From its birth, Hip Hop culture has been majorly influential for a lot of fashion trends. One of the most recognizable is the sporting of chains. But why do rappers wear these flashy pieces of jewelry? There are probably a ton of different theories and possibilities as to why but some think that wearing "ostentatious articles indicate monetary success.
Some combos are classic like peanut butter and jelly or Oreos and milk or Cory and Shawn, and some take more getting used to, like chocolate and bacon, or french fries with a Frosty, or Jessica and Roger Rabbit. The idea of our favorite artists breaking genre barriers and doing collaborations together can be unexpected, even downright shocking, and like some combinations (mustard and oatmeal, fo
The term B-sides comes from the vinyl record days, when artists would release a single, then put a little extra something on the reverse side for the fans. The tradition didn't stop when music moved to CDs, as artists would throw an extra track or two that didn't make the album on the singles disc (remember those for $2 at Strawberry's?).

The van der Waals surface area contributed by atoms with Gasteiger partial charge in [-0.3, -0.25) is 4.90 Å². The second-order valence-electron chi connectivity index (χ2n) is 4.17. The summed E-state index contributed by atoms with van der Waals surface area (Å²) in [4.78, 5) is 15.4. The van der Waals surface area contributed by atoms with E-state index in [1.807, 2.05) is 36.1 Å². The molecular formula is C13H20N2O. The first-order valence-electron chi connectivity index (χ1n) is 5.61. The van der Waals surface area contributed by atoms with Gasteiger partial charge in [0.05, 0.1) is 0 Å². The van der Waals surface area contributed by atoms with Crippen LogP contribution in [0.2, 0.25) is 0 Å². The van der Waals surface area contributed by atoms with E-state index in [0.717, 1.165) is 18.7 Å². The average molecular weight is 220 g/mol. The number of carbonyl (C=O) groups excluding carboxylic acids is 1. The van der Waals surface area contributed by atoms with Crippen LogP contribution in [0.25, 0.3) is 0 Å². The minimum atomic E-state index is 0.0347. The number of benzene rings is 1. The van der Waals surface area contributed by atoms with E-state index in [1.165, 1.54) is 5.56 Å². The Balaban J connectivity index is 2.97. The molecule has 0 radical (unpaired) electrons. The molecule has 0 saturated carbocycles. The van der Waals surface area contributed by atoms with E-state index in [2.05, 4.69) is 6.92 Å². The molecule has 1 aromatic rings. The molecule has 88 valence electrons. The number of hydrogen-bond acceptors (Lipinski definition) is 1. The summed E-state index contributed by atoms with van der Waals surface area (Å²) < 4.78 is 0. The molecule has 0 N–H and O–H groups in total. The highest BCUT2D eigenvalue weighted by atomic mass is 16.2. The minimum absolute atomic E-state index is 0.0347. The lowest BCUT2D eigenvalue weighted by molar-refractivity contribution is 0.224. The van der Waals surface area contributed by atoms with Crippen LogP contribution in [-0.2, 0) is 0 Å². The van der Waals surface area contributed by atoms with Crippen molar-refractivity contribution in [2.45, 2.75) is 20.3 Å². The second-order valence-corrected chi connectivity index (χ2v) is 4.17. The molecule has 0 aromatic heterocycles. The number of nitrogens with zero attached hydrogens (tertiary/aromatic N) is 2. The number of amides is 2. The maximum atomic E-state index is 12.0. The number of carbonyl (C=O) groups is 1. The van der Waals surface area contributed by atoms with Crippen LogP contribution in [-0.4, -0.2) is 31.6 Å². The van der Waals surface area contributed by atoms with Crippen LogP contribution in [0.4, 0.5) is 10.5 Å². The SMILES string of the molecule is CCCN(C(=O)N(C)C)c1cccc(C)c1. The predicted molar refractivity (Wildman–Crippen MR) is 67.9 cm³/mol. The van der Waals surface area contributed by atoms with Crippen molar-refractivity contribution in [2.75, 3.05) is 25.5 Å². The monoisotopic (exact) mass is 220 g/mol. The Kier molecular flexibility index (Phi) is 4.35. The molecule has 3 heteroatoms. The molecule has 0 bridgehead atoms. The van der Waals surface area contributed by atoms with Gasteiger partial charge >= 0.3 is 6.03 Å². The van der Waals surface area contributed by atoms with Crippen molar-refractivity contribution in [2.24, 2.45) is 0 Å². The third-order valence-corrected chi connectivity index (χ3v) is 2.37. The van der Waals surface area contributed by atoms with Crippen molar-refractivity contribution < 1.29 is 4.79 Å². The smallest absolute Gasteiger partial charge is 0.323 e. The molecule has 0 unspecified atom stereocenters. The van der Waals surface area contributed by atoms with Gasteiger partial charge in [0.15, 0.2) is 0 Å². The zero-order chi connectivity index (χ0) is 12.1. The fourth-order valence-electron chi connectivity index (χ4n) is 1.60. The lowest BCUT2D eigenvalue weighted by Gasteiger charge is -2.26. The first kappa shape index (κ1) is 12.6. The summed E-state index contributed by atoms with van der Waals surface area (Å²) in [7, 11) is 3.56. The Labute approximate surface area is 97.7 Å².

The age-old question under which almost all hip-hop music is scrutinized: does it pass the car test?
Not only is the rap game stressful, it can be dangerous as well.
While she may have had her doubters at certain points, its clear from last night's Summer Jam performance that Nicki Minaj is one of the most exciting voices in the rap game right now. While the Young Money rapper has had her share of incredible solo tracks, she also tends to bring a particularly great energy to features.
Bishop Nehru is one of the young guns coming up in the hip-hop world. With enough respect to have a collaboration project with MF Doom, a tour with Wu-Tang Clan and airtime on Hot 97, it's safe to say that he is in a position to blow up.
Hype Williams may have only directed four videos in 2014, but that doesn't mean we can't all remember a time when every dope hip-hop video seemed to have Hype's fingerprints on it. Countless legendary MCs collaborated with Hype Williams, including the likes of Jay Z, Notorious B.I.G., Nas, Busta Rhymes and A Tribe Called Quest, and also R&B stars like Blackstreet, Aaliyah, Usher and Mary J.